May 25, 2013

The Yanacocha gold mine.     Photo: Wikimedia Commons

Chilean Mine Fined $16 Million

$8.5 billion project suspended

Chilean authorities have fined the world's largest gold minion company $16 million for environmental offenses and suspended operations at an $8.5 billion mining project on the border with Argentina. It is the largest fine possible under Chilean law.

Environmental activist and authorities claimed the mine, by Barrick Gold, failed to put in place a water treatment system to contain contaminated waste water and to prevent rainwater contamination from entering the Estecho river.

"We don't know how much contamination the fruit and vegetables we eat may have," local leader Yovana Paredes Paez, who lives downstream of the project told FoxNews. "They're drying up the river, our farms aren't the same. The animals are dying of hunger. Now there's no cheese or meat. It's changed completely."

Barrick's shares lost more than half of their value in the last year, due to problems at the mine. And government officials say it will not be allowed to reopen until the company puts it place a system to contain contaminated water. Together, Barrick's two mines in the region fuel a third of the provincial San Juan economy.


    Photo: Courtesy of Mark Rubenstein

Python Hunter Finds Treasure Instead

Trying to find the rightful heirs

A Florida man hunting pythons in the Everglades found something arguably much cooler than a Burmese python, a 24-karat gold jewel inlaid with rose-cut diamonds. Mark Rubenstein found the piece of jewelry back in February and has been showing it to different jewelers in an attempt to determine its origins.

Estimates from local experts, as well as the Florida Goldcoast Gem and Mineral Society have placed the date of manufacture somewhere between the 17th and 19th centuries. Stephen Walker, a New York jeweler, believes that the Celtic cross design points to more recent origins. "A lot of Celtic jewelry is made to look a lot older," he said.

Rubenstein believes that the jewel is most likely a remnant from one of two plane crashes in the area, Eastern Flight 401, which crashed in the Everglades in 1972, and a 1996 ValuJet crash that occurred just hundreds of yards away from where the jewel was found. Hundreds of people died in both crashes.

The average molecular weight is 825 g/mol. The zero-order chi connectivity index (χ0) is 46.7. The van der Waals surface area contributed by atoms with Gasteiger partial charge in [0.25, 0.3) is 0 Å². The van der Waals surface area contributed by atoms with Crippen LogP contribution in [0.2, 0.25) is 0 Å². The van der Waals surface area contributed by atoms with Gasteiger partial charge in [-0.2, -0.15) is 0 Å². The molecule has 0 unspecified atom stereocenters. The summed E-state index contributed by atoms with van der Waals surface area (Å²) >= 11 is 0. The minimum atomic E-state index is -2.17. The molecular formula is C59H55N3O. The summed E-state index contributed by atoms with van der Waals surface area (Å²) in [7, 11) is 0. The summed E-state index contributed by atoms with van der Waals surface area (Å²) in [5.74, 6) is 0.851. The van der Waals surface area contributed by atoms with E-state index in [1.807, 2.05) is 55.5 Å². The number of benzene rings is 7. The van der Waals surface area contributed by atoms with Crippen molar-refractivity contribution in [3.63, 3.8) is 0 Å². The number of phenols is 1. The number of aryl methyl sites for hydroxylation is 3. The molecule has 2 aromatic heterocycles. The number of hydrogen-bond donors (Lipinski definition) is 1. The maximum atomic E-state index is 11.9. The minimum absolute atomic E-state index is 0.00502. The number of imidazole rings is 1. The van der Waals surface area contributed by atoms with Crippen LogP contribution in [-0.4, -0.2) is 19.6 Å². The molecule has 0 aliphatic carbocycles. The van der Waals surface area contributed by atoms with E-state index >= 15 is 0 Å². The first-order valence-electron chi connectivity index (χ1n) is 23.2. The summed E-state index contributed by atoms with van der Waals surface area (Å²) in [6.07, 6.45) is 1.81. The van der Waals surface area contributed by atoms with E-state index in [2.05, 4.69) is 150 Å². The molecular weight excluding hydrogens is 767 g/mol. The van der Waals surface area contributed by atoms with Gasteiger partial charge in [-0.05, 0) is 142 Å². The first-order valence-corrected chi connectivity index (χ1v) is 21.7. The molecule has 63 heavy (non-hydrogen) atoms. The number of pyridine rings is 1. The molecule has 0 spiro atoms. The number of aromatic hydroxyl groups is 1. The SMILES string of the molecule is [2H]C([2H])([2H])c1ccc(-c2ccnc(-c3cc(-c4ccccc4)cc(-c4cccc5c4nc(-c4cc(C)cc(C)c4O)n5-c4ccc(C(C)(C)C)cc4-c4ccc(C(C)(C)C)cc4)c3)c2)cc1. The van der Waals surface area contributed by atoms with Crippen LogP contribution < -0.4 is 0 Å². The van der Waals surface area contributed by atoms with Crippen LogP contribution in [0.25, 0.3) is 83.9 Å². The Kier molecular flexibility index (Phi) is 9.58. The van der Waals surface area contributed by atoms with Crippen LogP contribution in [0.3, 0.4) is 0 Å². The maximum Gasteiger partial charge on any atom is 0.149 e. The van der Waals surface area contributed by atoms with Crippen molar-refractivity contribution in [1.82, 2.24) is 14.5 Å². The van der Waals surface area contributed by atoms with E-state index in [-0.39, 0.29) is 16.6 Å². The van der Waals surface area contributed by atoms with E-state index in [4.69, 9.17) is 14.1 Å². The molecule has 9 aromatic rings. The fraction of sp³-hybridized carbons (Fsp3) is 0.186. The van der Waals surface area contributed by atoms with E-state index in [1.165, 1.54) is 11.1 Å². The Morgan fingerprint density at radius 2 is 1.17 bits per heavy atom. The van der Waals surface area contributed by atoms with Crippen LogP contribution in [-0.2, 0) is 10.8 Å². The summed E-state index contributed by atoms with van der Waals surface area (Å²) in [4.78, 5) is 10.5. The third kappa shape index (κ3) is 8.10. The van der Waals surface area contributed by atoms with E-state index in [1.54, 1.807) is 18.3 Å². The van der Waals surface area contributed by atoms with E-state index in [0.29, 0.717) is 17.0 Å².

While the jewel could fetch Rubenstein upwards of $1,000, he’s determined to return the piece to its rightful heirs. “When I brought this up to my friends we all had the same reaction,” he wrote.  ‘We agreed in concert that it would be very good karma to get this piece ‘home.’” If no heir can be found, Rubenstein plans to donate the jewel to the Archdiocese of Miami.



Yellowstone National Park     Photo: Birdiegal/Shutterstock

Billionaires Back $60 Million Bison Park

3.5 million acres

A plan to assemble as much as 3.5 million acres of private and public land—about a million acres larger than Yellowstone National Park—for a free-roaming bison reservation has some Montana locals fuming, Bloomberg News reports. 

The organization behind the land-grab, Prairie Reserve has attracted $60 million from wealthy Wall Street and Silicon Valley financiers. The promise to investors: A chance to get on the ground floor of a potential national park. After assembling the land, the nonprofit hopes to populate it with up to 10,000 genetically pure bison. The group will then allow the public full use of the park.

“Think of it like an empty aquarium,” Sean Gerrity, 54, president of and the driving force behind the Prairie Reserve and a former Silicon Valley management consultant told Bloomberg News. “What we sell is the possibility, and we sell ourselves as the people capable of bringing that vision to fruition.”

But locals are upset at the suggestion that they and their forebears have done little to protect and restore the environment. “This landscape was broken in the Dust Bowl of the 1930s,” Linda Poole, a local to the area, told Bloomberg News. “Ranchers and the Soil Conservation Service worked and brought this prairie back. It’s not pristine; it’s restored. It doesn’t need to be saved from ranchers; it was already saved by ranchers.”